VATICAN CITY, Holy See — The mayor of Kyiv has invited Pope Francis to the Ukrainian capital to “show his compassion”, but the Vatican did not say Tuesday if the pontiff had agreed to go.

Kyiv’s mayor Vitali Klitschko (C) walks in front of a destroyed apartment building, in Kyiv on March 14, 2022, on the 19th day of the Russian invasion of Ukraine. Aris Messinis / AFP


In a letter dated March 8 and viewed Tuesday by AFP, mayor Vitali Klitschko wrote that “the world religious leader’s presence in person in Kyiv is key for saving lives and paving the path to peace in our city, country and beyond.”

“We appeal to you, as a spiritual leader, to show your compassion, to stand with the Ukrainian people by jointly spreading the call for peace,” he wrote in English.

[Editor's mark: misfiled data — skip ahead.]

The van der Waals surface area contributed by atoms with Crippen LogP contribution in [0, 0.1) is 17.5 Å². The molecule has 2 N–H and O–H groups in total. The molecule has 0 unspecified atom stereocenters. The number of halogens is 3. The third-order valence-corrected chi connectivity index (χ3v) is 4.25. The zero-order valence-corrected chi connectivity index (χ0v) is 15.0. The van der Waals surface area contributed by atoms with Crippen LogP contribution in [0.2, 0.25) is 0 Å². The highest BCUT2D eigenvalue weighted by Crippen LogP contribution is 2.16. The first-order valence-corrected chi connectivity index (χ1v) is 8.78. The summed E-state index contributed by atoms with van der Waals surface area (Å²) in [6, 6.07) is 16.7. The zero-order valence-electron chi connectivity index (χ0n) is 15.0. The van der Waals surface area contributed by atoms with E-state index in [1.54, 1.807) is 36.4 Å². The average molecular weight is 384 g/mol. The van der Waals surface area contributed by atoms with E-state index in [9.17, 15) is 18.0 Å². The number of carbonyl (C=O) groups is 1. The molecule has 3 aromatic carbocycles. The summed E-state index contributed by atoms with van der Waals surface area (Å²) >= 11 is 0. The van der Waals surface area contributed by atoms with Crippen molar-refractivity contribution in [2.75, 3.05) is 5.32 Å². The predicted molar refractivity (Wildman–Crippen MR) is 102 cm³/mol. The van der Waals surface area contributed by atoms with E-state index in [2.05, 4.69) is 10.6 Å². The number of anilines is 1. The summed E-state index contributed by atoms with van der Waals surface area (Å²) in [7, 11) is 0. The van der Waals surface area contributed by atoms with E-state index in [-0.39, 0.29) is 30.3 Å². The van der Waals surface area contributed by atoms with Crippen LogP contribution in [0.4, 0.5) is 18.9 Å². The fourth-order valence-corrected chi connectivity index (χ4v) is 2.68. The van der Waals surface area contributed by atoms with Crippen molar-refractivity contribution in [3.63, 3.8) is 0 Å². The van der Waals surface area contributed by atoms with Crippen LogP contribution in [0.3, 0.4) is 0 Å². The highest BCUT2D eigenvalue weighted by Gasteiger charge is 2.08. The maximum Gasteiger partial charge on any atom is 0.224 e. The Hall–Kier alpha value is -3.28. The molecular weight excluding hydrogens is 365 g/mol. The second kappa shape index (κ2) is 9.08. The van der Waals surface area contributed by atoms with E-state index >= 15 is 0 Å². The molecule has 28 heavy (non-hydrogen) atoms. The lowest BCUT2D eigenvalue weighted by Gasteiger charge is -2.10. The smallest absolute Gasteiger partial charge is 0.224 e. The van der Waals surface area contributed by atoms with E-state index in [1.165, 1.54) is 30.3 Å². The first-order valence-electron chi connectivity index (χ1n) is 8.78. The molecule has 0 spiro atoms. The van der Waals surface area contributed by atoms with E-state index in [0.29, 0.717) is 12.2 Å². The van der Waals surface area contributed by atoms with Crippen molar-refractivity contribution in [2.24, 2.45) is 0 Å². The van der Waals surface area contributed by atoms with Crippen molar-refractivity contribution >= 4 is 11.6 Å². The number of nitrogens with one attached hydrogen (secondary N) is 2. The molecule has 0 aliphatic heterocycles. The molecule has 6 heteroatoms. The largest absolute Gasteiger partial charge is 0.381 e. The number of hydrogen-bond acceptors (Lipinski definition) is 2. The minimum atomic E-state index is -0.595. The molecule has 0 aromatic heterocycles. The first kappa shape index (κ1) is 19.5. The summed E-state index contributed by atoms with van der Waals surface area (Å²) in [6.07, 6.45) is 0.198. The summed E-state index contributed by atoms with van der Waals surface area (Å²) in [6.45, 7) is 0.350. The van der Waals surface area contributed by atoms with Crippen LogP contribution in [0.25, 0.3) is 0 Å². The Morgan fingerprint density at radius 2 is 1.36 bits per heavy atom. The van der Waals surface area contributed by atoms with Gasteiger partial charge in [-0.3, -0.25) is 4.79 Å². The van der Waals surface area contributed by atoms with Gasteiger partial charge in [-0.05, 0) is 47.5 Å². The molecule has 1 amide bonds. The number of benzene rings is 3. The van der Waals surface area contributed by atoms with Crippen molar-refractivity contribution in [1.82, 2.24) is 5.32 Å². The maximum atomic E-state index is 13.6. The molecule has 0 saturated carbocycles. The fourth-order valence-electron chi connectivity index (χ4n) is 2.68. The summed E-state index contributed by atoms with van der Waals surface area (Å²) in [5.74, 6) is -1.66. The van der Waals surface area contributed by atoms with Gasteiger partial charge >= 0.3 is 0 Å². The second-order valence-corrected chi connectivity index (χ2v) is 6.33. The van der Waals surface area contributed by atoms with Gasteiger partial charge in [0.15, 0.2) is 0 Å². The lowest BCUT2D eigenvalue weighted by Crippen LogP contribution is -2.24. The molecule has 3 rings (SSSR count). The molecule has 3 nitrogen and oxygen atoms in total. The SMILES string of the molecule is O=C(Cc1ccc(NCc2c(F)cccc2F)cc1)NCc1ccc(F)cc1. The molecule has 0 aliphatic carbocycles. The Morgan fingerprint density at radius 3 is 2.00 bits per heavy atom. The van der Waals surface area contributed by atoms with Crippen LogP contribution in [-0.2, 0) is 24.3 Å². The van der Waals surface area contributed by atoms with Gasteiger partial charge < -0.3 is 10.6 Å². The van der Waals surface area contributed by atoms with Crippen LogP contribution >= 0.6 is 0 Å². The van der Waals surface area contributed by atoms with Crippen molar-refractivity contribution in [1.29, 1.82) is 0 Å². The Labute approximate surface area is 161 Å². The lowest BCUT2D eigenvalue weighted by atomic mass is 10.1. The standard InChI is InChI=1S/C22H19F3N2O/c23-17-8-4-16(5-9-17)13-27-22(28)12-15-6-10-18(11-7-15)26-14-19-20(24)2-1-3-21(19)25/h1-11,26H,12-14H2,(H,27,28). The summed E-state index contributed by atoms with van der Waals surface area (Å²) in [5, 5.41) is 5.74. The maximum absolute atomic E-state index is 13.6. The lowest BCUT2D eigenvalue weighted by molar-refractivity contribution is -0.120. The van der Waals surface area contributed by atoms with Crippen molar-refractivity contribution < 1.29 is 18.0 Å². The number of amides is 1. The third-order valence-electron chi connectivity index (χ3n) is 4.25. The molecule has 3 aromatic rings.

A Vatican spokesman said in a statement that Francis had received Klitschko’s letter “and is in solidarity with the suffering of the city, its inhabitants, those who had to flee and those called to manage it.

“He prays to the Lord that they will be protected from violence,” Vatican spokesman Matteo Bruni said.

Bruni did not say whether the 85-year-old pope would accept or refuse the invitation to Kyiv, where on Tuesday Klitschko imposed a 35-hour curfew following fresh attacks by Russia on the capital.

As an alternative, Klitschko invited the pope to participate in a joint video conference, either pre-recorded or broadcast live, that he said could include Ukraine President Volodymyr Zelensky.

Since Russia invaded Ukraine on February 24, Francis has spoken out repeatedly against the violence. On Tuesday, Bruni repeated the pope’s message from Sunday, in which he said “the unacceptable armed aggression must simply stop, before it reduces cities to graveyards.”